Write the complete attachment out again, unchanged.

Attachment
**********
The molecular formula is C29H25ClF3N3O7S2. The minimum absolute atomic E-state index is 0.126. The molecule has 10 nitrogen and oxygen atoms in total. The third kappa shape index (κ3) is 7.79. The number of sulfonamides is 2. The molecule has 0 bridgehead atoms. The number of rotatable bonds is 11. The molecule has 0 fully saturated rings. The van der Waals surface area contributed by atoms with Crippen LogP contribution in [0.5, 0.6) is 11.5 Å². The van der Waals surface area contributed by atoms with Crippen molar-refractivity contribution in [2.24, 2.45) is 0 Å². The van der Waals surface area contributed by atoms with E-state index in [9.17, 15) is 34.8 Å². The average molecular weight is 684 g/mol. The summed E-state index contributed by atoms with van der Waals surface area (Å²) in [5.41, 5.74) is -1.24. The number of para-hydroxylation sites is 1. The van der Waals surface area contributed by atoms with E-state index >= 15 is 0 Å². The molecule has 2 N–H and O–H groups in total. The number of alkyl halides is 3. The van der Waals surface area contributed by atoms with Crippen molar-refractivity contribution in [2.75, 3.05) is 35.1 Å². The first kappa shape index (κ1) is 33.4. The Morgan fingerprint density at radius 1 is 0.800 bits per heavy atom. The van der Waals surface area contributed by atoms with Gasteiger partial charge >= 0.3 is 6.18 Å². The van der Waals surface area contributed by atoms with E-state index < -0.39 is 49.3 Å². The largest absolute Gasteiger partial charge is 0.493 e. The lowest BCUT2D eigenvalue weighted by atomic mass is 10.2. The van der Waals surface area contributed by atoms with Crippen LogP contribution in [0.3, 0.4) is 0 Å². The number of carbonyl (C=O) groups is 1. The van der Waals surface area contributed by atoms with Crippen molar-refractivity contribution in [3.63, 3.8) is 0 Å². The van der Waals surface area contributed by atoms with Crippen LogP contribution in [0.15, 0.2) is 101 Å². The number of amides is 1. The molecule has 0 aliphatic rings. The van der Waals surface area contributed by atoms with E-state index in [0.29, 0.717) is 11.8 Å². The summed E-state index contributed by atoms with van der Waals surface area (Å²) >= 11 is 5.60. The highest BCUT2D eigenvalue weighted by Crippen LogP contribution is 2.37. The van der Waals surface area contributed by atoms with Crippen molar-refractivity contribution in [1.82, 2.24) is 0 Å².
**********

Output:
The molecular formula is C29H25ClF3N3O7S2. The minimum absolute atomic E-state index is 0.126. The molecule has 10 nitrogen and oxygen atoms in total. The third kappa shape index (κ3) is 7.79. The number of sulfonamides is 2. The molecule has 0 bridgehead atoms. The number of rotatable bonds is 11. The molecule has 0 fully saturated rings. The van der Waals surface area contributed by atoms with Crippen LogP contribution in [0.5, 0.6) is 11.5 Å². The van der Waals surface area contributed by atoms with Crippen molar-refractivity contribution in [2.24, 2.45) is 0 Å². The van der Waals surface area contributed by atoms with E-state index in [9.17, 15) is 34.8 Å². The average molecular weight is 684 g/mol. The summed E-state index contributed by atoms with van der Waals surface area (Å²) in [5.41, 5.74) is -1.24. The number of para-hydroxylation sites is 1. The van der Waals surface area contributed by atoms with E-state index >= 15 is 0 Å². The molecule has 2 N–H and O–H groups in total. The number of alkyl halides is 3. The van der Waals surface area contributed by atoms with Crippen molar-refractivity contribution in [2.75, 3.05) is 35.1 Å². The first kappa shape index (κ1) is 33.4. The Morgan fingerprint density at radius 1 is 0.800 bits per heavy atom. The van der Waals surface area contributed by atoms with Gasteiger partial charge >= 0.3 is 6.18 Å². The van der Waals surface area contributed by atoms with E-state index < -0.39 is 49.3 Å². The largest absolute Gasteiger partial charge is 0.493 e. The lowest BCUT2D eigenvalue weighted by atomic mass is 10.2. The van der Waals surface area contributed by atoms with Crippen LogP contribution in [0.3, 0.4) is 0 Å². The number of carbonyl (C=O) groups is 1. The van der Waals surface area contributed by atoms with Crippen molar-refractivity contribution in [3.63, 3.8) is 0 Å². The van der Waals surface area contributed by atoms with Crippen LogP contribution in [0.15, 0.2) is 101 Å². The number of amides is 1. The molecule has 0 aliphatic rings. The van der Waals surface area contributed by atoms with E-state index in [0.29, 0.717) is 11.8 Å². The summed E-state index contributed by atoms with van der Waals surface area (Å²) >= 11 is 5.60. The highest BCUT2D eigenvalue weighted by Crippen LogP contribution is 2.37. The van der Waals surface area contributed by atoms with Crippen molar-refractivity contribution in [1.82, 2.24) is 0 Å².